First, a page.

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Speeches & Testimony

Remarks by FDIC Chairman Martin J. Gruenberg to the Interagency Minority Depository Institution (MDI) and Community Development Financial Institution (CDFI) Bank National Conference; Los Angeles, CA

April 5, 2017

Good morning, and welcome. It is good to be with you again. We have traditionally held this conference in Washington – I have to say it is nice to visit another part of the country and we thank the San Francisco Federal Reserve Bank branch here in Los Angeles for hosting us.

Minority banks have long played a vital role in their communities, and have gained unique expertise in serving populations that often do not have adequate access to banking services. An FDIC study found that the markets served by MDIs include a higher share of populations living in low- or moderate-income census tracts, as well as a higher share of minority populations.1 Additionally, MDIs originate a significantly larger share of their mortgages to low- or moderate-income and minority borrowers than do non-MDI community banks.

Today's minority banks are a diverse group of institutions, owned or managed by individuals representing a range of minority communities, including African-American, Hispanic, Asian-American, Native American and Alaskan Native.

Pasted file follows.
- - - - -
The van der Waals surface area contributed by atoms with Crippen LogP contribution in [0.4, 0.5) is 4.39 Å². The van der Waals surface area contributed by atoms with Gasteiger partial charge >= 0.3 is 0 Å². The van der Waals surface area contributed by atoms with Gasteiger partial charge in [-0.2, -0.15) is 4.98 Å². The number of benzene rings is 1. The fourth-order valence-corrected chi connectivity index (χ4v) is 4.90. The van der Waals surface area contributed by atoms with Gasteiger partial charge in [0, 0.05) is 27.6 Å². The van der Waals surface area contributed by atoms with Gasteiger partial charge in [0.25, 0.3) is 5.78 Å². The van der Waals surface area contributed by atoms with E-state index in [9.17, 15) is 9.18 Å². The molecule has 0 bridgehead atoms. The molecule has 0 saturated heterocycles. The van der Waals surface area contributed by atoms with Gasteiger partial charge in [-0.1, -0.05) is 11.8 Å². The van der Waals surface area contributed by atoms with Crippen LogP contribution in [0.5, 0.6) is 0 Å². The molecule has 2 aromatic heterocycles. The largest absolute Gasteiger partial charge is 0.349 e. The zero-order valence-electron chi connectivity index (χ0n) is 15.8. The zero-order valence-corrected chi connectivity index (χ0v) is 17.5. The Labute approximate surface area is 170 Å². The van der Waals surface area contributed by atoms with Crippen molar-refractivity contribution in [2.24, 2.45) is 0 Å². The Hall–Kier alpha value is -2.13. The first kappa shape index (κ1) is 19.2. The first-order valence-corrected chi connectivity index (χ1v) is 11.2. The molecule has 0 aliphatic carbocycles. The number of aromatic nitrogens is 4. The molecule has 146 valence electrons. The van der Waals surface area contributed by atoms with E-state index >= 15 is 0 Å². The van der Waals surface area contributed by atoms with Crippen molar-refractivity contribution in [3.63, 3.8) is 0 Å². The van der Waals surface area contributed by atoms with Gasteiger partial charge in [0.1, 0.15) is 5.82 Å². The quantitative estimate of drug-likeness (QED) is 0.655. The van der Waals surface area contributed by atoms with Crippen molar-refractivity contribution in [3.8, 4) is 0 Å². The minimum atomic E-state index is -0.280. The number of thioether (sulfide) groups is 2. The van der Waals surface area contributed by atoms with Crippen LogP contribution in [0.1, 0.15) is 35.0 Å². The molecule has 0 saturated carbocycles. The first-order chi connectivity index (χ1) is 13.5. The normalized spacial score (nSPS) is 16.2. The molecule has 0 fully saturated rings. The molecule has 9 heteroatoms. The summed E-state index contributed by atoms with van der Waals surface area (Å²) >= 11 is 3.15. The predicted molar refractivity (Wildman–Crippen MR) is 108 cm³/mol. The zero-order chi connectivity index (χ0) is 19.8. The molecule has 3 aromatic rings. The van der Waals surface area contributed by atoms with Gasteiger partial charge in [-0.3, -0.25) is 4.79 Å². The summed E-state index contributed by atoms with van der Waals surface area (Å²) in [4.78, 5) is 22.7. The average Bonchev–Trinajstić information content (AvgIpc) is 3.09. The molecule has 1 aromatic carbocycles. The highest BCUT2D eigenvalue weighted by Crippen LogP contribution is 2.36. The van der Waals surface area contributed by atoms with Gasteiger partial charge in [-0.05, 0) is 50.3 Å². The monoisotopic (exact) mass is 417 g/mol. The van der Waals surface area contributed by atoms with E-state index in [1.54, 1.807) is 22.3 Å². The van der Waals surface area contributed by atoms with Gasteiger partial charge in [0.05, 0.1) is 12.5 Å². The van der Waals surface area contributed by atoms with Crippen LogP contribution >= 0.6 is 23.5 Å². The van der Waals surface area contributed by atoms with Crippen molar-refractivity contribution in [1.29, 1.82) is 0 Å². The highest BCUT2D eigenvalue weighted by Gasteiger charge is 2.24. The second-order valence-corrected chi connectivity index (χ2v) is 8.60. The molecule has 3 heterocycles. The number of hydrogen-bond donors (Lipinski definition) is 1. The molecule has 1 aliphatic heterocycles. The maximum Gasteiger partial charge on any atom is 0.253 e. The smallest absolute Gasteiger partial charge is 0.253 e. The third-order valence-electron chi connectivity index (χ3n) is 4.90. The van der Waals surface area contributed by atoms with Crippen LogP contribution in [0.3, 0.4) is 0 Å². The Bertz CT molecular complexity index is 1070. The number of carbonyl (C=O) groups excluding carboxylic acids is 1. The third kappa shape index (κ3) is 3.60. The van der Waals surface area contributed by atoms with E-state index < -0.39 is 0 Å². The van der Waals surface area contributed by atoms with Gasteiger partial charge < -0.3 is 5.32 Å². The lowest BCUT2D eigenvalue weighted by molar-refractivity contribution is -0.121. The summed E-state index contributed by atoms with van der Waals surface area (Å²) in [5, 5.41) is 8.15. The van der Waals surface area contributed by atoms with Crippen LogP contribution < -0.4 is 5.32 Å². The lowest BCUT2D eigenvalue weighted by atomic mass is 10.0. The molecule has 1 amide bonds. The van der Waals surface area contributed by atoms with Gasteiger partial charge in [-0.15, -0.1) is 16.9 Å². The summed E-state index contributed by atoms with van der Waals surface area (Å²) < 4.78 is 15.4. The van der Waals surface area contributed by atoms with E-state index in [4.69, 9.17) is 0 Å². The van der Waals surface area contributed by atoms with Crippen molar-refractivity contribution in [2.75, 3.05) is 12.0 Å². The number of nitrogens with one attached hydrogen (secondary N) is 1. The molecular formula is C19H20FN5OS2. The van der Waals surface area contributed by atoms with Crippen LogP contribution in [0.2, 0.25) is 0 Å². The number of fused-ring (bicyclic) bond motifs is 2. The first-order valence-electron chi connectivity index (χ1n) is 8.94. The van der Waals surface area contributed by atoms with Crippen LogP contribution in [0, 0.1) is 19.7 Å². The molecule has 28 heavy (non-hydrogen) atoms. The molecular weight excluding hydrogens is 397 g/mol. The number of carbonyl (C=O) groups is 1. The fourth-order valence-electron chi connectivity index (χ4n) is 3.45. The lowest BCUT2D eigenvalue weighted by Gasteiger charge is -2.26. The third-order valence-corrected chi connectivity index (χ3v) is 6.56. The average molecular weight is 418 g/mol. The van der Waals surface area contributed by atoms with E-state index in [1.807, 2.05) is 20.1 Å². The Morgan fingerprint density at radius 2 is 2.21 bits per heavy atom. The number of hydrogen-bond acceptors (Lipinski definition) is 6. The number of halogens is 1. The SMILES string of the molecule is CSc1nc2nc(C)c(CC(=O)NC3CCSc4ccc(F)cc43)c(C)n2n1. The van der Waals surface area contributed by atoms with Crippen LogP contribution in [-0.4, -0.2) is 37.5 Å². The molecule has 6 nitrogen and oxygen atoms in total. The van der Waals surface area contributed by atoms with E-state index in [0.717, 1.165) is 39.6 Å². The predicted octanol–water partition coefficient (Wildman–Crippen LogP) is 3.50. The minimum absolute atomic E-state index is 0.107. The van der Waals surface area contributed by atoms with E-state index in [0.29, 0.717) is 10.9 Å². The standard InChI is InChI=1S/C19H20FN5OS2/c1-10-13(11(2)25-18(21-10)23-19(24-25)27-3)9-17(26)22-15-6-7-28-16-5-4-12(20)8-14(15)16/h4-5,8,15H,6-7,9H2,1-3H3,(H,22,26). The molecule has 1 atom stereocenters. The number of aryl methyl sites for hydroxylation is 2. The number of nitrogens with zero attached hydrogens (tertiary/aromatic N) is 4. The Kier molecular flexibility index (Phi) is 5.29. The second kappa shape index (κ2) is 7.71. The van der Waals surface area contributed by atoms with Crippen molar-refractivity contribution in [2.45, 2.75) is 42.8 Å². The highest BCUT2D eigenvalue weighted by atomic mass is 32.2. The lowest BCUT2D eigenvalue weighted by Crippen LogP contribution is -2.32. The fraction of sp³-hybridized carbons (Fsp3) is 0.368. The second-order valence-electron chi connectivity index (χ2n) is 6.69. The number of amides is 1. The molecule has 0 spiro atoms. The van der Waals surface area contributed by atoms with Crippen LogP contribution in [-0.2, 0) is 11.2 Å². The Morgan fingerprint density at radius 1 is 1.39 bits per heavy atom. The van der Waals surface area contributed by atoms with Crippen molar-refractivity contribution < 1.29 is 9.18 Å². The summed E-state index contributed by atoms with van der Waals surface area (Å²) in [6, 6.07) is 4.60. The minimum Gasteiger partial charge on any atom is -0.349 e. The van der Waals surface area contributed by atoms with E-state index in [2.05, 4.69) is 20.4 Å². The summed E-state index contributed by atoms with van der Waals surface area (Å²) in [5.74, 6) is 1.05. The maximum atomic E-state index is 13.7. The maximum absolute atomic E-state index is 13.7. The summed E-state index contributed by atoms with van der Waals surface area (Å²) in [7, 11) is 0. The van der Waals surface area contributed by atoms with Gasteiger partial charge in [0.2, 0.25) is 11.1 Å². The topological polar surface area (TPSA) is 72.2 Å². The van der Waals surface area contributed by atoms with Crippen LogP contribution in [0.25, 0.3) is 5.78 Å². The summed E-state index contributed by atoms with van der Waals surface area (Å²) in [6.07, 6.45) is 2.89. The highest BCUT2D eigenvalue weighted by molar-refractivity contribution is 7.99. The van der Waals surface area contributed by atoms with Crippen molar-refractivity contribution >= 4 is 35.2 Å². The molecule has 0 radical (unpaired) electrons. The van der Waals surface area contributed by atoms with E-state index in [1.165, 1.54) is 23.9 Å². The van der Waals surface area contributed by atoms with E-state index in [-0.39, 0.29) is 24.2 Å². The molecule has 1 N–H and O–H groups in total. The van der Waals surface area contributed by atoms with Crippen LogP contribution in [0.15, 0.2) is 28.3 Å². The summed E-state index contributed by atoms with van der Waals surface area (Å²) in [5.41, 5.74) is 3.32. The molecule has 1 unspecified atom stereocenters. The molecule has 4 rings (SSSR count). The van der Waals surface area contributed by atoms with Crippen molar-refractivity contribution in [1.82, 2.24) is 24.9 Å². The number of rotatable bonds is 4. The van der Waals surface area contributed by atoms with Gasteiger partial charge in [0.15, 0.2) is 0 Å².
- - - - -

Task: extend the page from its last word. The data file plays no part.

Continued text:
It is true that the number of MDIs has declined since the onset of the financial crisis and has continued to decrease in recent years. As of December 31, there were 157 MDIs in the United States and its territories, down from 215 institutions at the end of 2008—the peak for the 15-year period for which we have data.

However, it is important to note that MDIs' share of the total industry—in terms of the number of institutions and assets—generally has remained steady. MDIs account for 2.7% of the total number of insured institutions, and total assets at MDIs are more than $208 billion and continue to grow.